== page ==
ESL in Israel

It’s funny how the thing that brought me to Israel in the first place and constitutes the majority of my time here is the thing that I write littlest about. It’s no easy task… Maybe the best way to talk about teaching English in an Israeli school is to attempt to answer a question I am asked by Israelis and foreigners alike.

“If you don’t know Hebrew, how do you to teach the kids English?”

This big, gigantically messy detail of my first, and probably only, teaching experience is a constant struggle for me and my peers in the program. I am constantly feeling overwhelmed by the amount of Hebrew I don’t know and the amount of kids that don’t have a level of English to communicate even on a basic level. But that’s what I am here for, right? In fact, the program leaders encourage

us to speak only in English with the kids. Realistically, this ideal is difficult to maintain on a daily basis, but I understand the logic. If we speak to them enough, they’ll eventually pick up on it.

But like I said, realistically, we as ESL (English as a Second Language) teachers need to find ways to communicate with the kids when we’re in the thick of it. Luckily, I’ve been able to create structure where potential chaos may ensue. From what may have stemmed from my teaching bloodline (both my mom and grandma taught), I’ve subconsciously adopted certain habits to help solve the many challenges that come about in this type of learning situation. Sometimes I even feel like I’m helping, and on those days nothing could put me in a bad mood.

I’m also learning that teaching as an evolving skill is just as much trial as it is error. It’s guaranteed you’ll fail but those small failures add up to some very big aha moments. Below are a few of those moments from my time as a “teacher” thus far.

#1 Find a helper.

I remember being that student. The one that loved delivering a message to another teacher. The one who asked the secretary for the prints my class ordered. I was a glorified errand girl and I couldn’t have been happier. Being back in school, I can honestly say how nice it is to have an errand girl of my own. The one that’s always willing to translate, to quiet the group when you just don’t have the nerve and the one that will give you a big hug at the end of the day. Find a “little helper” like that and you can get through almost any day.

#2 Use your hands.

My hands and arms are constantly moving during lessons. Whether I am grading work, writing on the board or explaining vocabulary, my two upper limbs are in a state of continuous motion in the classroom. Sometimes I wonder if the kids think I have a really bad tick or something. When I’m explaining directions, I use my fingers to count the steps. When I’m explaining opposites, I move my arms from one side of the room to the other, something extremely helpful for visual learners. Think of all the verbs you can motion with your hands (call, talk, remember, think, drink, eat) and you’ll understand how helpful arms and hands can be when teaching another language.

#3 Prepare keywords.

By now I’ve gotten to the point where I can look at an activity and know where the issues will arise, both in the level of English and the structure of the exercise. I try my best to look up the “trouble words” before class. Maybe it’s the word “circle” because the exercise says to circle certain words. Or it could be the word “plural” if we are working on, well, plurals. Even if I can’t fully instruct in Hebrew, keywords help. Alot. And if not…Google Translate is a dear, dear friend.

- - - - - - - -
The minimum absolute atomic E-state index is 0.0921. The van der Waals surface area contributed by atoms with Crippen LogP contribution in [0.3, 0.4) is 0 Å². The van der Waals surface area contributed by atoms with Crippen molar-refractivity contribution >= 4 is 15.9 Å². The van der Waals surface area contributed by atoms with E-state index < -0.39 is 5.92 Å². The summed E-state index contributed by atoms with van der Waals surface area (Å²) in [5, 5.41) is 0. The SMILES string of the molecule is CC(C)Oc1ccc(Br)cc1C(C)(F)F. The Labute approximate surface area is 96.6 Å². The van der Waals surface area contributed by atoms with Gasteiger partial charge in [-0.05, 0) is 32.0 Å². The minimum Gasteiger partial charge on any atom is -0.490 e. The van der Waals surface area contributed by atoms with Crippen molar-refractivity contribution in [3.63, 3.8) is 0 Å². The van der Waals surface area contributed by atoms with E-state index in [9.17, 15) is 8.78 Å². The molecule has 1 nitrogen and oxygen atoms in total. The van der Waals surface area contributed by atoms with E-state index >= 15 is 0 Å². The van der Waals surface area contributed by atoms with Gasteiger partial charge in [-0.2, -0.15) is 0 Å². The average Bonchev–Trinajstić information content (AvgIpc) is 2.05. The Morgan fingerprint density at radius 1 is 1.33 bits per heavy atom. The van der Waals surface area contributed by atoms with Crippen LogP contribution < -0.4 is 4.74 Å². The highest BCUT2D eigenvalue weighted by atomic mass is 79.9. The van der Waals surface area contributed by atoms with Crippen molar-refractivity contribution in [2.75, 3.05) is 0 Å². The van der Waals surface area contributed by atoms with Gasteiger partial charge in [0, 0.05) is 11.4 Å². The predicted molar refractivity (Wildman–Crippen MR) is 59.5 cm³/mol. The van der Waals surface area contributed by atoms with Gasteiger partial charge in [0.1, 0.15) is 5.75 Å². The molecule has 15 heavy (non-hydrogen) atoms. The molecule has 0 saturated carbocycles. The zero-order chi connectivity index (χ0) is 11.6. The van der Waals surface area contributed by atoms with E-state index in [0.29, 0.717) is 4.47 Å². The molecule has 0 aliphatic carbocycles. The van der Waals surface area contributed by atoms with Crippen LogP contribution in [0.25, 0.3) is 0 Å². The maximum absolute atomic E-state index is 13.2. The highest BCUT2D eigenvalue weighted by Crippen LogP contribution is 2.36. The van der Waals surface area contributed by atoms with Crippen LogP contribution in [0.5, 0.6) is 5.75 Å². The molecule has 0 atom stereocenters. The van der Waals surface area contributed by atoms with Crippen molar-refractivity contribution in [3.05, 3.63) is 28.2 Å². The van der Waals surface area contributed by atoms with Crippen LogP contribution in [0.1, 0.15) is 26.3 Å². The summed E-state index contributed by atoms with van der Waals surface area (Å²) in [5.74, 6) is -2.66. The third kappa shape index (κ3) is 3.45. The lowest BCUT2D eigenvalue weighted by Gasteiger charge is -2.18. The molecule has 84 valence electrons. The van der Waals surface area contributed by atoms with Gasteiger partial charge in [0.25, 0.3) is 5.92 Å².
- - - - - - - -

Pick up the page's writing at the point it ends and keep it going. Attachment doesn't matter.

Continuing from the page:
#4 Ask instead of tell.

So maybe it’s laziness, but I’ll call it a teaching strategy. Asking “Ma ze?” (“What is this?”) before any vocabulary word works better than one would think. Even if the kids don’t know the answer, they’ll feel tempted to look in their books’ dictionary to find it. Many of my kids are motivated by the fact that I am calling on them to answer. Yes, I know I am lucky. Most of the time they’ll figure it out, and on the plus side I get to learn a new Hebrew word.

#5 Embrace confusion and be embraced.

Sometimes overwhelming moments can work to your advantage. Breaking down and letting the confusion take you over allows you to reach the kids on a different level. I’ve realized they are extremely empathetic at times. They’ll see me unable to express my thoughts in a way that would make sense to them, and they don’t give up on me. They work through what we are trying to understand. Smiles break across our faces. Some of the moments where I feel like I have made the best connection, the most impact, were the same moments when understanding each other was more important than learning the grammar lesson of the day.

These tactics may not seem like a lot, and they aren’t. There are so many other aspects of working in the school that I haven’t touched upon. The relationships with teachers, the Israeli school routine and the schools materials are all working into my struggles as an ESL teacher. But I’ll be the first to say, “ain’t nobody got time for that!”, so stay tuned for more.

A Funny Story

Valentine’s Day was upon us and a group of 5th grade boys let me in on their ‘girlfriend status’. But in talking to their supposed “girlfriends” the next period, I heard quite a different story. One girl was explaining that she would probably break up with her “boyfriend” the next day when her friend leans into my ear with a one-liner for the books. With that perfect Israeli-English she says, “This girl, she changes guys like she changes her socks!”

Welcome to Israel.

Shared with permission from Danielle’s blog, Wayfaring Miss.

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